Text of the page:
Q: What is a Joint Economic Development District?
A: A Joint Economic Development District (JEDD) describes the result of an arrangement between a township and a city (or a village) that allows them to share the benefits and responsibilities of commercial and industrial development in Ohio. A JEDD permits a regional approach to economic development.
Q: Our township and a nearby city are considering a JEDD. How is a JEDD formed?
A: First, the city and your township negotiate a tentative JEDD contract. The contract covers issues such as the provision of city services, which entity will provide police, fire and road services; zoning, land use and planning issues; and agreements as to tax abatements and how to divide the JEDD income tax. The contract also identifies the property that will ultimately become the JEDD.
After these tentative agreements have been reached, maps and plans are drawn. The city and township must hold separate public hearings, and must make available all JEDD-related documents at least 30 days before the scheduled hearings.
Then, the city and township approach the landowners, because a majority of current business owners and a majority of landowners must sign a petition saying they wish to be included within the JEDD. Once there are enough signatures, the county commissioners review the JEDD proposal. Assuming the township and city have provided all the required documents, the commissioners generally must approve the JEDD. In some cases, the JEDD is voted on in the next election by voters in the unincorporated area of the township. If, however, all three trustees have unanimously approved the JEDD, the landowners and business owners have signed the JEDD petition, and all the land is already properly zoned as commercial or industrial, then the JEDD can be created without requiring an election in the township, although it is still subject to referendum.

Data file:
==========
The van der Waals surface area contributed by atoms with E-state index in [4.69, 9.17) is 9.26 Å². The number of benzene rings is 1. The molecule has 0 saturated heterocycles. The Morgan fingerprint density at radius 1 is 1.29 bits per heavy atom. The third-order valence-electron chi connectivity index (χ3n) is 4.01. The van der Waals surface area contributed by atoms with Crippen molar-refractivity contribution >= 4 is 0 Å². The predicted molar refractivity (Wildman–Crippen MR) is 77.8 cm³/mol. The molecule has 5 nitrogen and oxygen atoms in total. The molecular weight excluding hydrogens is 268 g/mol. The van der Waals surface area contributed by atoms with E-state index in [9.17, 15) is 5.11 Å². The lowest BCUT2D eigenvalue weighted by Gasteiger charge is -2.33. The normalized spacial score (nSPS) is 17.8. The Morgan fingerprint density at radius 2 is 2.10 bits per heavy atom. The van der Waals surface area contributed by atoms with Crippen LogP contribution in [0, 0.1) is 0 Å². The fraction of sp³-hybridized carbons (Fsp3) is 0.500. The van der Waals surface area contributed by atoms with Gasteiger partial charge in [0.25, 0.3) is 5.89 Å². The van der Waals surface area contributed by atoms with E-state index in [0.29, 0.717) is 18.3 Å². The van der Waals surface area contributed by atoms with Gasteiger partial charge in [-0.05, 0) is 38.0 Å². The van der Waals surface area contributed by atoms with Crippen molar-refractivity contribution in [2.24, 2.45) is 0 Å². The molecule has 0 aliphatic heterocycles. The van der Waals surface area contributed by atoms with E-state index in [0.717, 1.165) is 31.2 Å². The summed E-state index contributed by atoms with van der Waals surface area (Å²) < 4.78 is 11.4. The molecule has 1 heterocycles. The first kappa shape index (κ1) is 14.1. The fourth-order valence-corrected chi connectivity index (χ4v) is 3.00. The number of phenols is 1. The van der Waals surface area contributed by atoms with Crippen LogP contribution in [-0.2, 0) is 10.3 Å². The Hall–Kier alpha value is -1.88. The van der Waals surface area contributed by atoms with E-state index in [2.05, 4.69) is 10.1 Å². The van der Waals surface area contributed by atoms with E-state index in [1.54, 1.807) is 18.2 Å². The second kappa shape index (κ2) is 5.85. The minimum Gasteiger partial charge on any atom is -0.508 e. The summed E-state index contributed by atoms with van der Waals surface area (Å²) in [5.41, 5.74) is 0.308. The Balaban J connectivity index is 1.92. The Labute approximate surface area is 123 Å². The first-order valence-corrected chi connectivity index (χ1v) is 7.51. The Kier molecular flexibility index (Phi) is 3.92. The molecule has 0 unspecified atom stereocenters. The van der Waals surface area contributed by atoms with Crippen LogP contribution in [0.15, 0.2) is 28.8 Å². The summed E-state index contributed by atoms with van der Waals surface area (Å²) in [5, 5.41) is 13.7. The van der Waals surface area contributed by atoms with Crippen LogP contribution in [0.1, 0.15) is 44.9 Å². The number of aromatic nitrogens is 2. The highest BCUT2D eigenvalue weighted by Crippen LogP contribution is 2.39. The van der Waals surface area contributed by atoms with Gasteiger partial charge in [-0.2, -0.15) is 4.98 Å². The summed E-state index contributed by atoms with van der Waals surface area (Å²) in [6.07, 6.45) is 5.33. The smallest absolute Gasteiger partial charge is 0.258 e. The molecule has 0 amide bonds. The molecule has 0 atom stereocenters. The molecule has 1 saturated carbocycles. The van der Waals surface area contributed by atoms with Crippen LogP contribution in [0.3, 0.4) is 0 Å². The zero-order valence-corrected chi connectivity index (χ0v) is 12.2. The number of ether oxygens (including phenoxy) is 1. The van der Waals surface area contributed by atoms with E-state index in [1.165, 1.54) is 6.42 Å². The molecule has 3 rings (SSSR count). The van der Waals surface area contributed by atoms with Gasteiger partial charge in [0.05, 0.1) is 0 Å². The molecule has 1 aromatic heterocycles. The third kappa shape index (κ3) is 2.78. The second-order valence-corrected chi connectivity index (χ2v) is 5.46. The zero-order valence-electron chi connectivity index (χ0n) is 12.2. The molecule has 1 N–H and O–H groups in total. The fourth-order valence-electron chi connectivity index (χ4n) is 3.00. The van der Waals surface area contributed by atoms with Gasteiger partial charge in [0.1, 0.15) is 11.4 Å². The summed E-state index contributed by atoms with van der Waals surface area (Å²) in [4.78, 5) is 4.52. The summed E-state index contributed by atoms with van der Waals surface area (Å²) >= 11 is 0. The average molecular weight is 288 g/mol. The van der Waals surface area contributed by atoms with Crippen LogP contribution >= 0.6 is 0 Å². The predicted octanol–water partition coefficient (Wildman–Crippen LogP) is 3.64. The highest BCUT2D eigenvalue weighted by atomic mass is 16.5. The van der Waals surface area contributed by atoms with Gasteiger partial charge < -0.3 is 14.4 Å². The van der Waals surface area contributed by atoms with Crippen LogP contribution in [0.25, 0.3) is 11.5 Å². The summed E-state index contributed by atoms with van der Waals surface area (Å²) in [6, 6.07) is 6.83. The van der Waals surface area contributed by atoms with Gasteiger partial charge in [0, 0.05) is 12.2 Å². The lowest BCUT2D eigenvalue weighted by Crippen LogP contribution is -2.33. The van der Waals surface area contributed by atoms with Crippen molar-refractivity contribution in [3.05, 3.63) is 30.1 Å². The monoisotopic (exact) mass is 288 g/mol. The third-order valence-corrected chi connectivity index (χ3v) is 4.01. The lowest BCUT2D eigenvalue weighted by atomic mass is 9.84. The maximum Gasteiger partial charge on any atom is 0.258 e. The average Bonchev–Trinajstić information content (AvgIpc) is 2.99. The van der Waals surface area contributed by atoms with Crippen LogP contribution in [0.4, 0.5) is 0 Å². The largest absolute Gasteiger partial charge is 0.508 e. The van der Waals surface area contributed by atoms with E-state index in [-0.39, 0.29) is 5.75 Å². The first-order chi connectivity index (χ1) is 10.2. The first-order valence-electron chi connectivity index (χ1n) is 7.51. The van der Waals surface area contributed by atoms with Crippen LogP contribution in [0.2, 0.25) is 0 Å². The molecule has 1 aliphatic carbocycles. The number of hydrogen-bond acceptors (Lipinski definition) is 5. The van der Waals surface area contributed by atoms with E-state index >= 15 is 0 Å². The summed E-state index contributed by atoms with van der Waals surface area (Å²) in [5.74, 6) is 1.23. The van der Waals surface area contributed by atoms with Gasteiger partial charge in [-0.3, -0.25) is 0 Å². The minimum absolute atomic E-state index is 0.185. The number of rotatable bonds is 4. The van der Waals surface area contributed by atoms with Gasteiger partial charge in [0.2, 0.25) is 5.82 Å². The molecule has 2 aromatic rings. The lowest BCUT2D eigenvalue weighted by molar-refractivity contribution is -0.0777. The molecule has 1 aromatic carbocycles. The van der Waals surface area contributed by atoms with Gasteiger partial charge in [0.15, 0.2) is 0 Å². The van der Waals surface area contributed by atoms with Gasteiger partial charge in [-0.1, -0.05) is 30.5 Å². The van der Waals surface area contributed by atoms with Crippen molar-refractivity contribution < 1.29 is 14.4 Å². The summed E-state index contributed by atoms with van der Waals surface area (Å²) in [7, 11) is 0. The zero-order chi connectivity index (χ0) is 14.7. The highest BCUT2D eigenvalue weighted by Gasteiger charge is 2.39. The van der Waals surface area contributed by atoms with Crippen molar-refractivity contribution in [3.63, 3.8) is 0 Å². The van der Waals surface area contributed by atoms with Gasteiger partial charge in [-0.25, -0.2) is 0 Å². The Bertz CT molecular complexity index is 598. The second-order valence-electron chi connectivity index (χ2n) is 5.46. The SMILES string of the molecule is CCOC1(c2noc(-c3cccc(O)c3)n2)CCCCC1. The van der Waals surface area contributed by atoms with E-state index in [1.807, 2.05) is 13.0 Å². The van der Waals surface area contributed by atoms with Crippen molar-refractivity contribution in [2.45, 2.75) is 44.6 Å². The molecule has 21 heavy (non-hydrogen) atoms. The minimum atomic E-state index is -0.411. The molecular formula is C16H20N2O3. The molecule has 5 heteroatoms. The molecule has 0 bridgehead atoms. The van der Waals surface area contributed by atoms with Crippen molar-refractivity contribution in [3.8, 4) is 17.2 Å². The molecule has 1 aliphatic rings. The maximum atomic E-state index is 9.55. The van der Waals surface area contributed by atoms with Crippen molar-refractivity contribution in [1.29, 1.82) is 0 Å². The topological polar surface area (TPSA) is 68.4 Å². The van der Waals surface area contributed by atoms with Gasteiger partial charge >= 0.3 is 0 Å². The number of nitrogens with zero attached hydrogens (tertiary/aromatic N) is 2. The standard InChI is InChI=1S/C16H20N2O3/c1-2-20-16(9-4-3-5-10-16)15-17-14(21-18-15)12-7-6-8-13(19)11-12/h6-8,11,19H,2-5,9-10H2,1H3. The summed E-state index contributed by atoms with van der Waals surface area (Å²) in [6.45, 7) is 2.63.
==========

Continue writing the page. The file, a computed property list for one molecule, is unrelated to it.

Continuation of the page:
Q: Must we use a standard JEDD contract?
A: No. A JEDD allows you to decide who provides services based on who can best provide those services rather than on geographic lines. It allows you to consider local conditions, and manage economic development locally. Communities entering a JEDD should not attempt to use a standard contract, but should take JEDD negotiations seriously to create economic development according to local desires, conditions and needs.
Q: How would our JEDD operate?
A: A JEDD is governed by a five-member board. By law, the board must include one representative each from the township and the city that are included in the JEDD, as well as one representative from the JEDD’s business owners, and one from the employees of the JEDD’s businesses. These four members choose a fifth member, who acts as chairperson. This board then imposes the JEDD income tax, which is normally the same as the city's income tax. The board also governs the JEDD. Under a recent law change, a county may be a party to a JEDD contract, which usually occurs when county water and/or sewer are involved.
Q: Is the law governing JEDDs the same for all of Ohio’s 88 counties?
A: No. Nearly all Ohio counties must follow the general JEDD law of Ohio, which provides several approaches to creating a JEDD. In these counties, communities intending to form a JEDD may choose which procedures they wish to use. The exceptions are Ohio’s two charter counties, Summit and Cuyahoga, which have an additional procedure that does not require a petition of landowners or business owners, though it does require a vote of the public in the townships.
Q: Can a non-charter county in Ohio create a JEDD without a petition signed by landowners and business owners?
A: Not at this time, although there have been efforts in the Ohio legislature to change that requirement.
Q: How long would our city/township JEDD contract last?
A: The contract term varies and often is tied to the useful life of water and sewer lines, which ranges from 75 to 100 years. As a result, many are 50-year contracts, renewable for another 50 years if both parties agree. Generally, both cities and townships favor a long-term contract. Cities benefit because the water and sewer lines they are installing in the township areas are designed to last for approximately 100 years, and townships generally want to be protected from annexation for as long as possible.
Law You Can Use is a weekly consumer legal information column provided by the Ohio State Bar Association (OSBA). This article was prepared by Akron attorney Al Schrader, who represents local Ohio governments on JEDDs, annexation and similar legal matters.